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Usful Psychology Faces

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1. Capacity is the ability to absorb, retain and contain information. Capacity refers to the amount of information a certain person can store and the ability to recall this information. 2. Duration refers to how long an individual can hold a certain amount of information for. This could refer to how many individual digits you can remember or how many groups of items you can recall. 3. Encoding refers to transforming one type of information into another. Encoding in psychology can refer to the process in which one stimulus which could be visual, acoustic or semantic is encoded into a certain memory which could be long term memory or short term memory. 4. The capacity of the short term memory was studied by two famous psychologists, Jacob and Miller. Jacob's study into the capacity of the STM found that the average STM span was between 5 and 9 individual items which is a very limited storage capacity. A study by Miller agreed with Jacob in the sense he agreed that the capacity of the STM is very limited ...read more.


Other research was also used to back up the point that the LTM and the STM encode differently, one of these was a study by Wickelgren and Baddeley who found that when storing items into the STM if a participant is given information consisting of acoustically similar and dissimilar words and semantically similar and dissimilar words. They found that the participants found it harder to store and recall semantic words compared to acoustic words which had no affect. 7. Bahrick's studies into the duration into the long term memory found that people can remember certain types of information for almost a lifetime. Bahrick found that information can be stored for over 47years if sparked by a stimulus. Bahrick set out this investigation using graduates from a particular high school in America over a 50-year period. A group of participants were given a group of names and asked to select the name that matched the person. The other group were only asked to name the person with no visual stimulus. ...read more.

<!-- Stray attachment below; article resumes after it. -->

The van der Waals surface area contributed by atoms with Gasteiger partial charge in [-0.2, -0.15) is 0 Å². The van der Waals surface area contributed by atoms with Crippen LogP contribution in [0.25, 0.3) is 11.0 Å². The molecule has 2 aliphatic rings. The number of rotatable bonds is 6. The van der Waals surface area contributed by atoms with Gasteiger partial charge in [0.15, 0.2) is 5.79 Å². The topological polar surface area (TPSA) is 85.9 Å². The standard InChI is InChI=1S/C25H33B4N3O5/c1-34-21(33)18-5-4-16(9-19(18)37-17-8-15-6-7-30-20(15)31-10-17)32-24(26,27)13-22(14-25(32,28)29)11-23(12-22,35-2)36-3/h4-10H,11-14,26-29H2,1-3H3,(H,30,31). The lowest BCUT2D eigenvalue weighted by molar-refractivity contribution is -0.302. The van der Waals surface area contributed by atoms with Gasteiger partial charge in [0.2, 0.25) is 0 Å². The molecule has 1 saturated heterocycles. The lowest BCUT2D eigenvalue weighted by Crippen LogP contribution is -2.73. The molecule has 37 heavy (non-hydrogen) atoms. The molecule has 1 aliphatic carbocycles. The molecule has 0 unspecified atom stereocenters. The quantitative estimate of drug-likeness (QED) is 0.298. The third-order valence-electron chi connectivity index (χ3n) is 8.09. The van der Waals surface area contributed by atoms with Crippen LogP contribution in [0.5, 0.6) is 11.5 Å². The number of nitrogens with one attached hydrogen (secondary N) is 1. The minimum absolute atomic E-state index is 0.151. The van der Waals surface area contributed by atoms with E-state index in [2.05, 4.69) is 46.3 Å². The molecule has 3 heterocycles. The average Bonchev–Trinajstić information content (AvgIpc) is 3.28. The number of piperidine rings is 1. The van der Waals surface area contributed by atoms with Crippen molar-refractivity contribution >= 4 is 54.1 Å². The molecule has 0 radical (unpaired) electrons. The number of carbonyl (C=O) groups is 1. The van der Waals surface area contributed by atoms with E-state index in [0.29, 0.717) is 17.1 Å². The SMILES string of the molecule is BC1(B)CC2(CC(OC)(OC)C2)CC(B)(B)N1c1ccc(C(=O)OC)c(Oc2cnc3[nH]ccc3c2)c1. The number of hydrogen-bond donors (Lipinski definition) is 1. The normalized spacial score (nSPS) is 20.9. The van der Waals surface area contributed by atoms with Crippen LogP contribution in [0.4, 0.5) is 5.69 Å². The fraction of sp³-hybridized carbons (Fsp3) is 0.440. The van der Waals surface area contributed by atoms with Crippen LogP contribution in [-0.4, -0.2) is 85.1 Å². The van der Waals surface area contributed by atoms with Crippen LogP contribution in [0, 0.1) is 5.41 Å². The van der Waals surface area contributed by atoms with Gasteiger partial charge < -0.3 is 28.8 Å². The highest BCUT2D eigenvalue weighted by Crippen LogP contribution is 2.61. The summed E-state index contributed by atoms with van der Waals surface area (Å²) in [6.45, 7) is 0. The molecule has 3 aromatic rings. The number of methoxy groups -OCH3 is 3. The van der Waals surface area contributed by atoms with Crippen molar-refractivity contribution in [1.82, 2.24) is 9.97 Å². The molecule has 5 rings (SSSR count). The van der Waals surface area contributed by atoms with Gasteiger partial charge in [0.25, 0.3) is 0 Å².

Sperling also stated that we cannot control what enters our sensory memory, but we do actively select certain bits and parts of information for transmission to the short term memory by paying attention to certain subjects of stimuli however a lot of information that enters out sensory memory is lost. Sperling also design three separate sensory stores that he believed were for the different senses. Sperling came up with these conclusions after coming up with two separate experiments; the second was an improvement on the first looking deeper into the sensory memory. 10. SPECIMEN PAPER 11. Question 1 12. Information is transferred from the sensory memory to the short term memory according to the multi-store model by paying attention to a certain subject through the different sensory stores which are Iconic, Echoic and Haptic. When an individual experiences a stimulus on one of their senses or sensory stores the information is automatically processes from the sensory memory to the short-term memory where if repeated could later be sent to the long term memory if not the information then decays once reaching the short-term memory. ...read more.

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    rehearsal failure as for example the participants could be asked to watch television for 5 minutes instead of listening to music for 1. More experimenters could also be added to the experiments while they are occurring to ensure the fairness of the testing through preventing some having more time than others to write the words down.

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    This is a weakness as it is not possible to generalise the information collected and come to a conclusion. Another weakness of the research is that few mistakes were made with the similar sounding words of the list, it was predicted that many mistakes would be made here as was found in the Alan Baddeley study.

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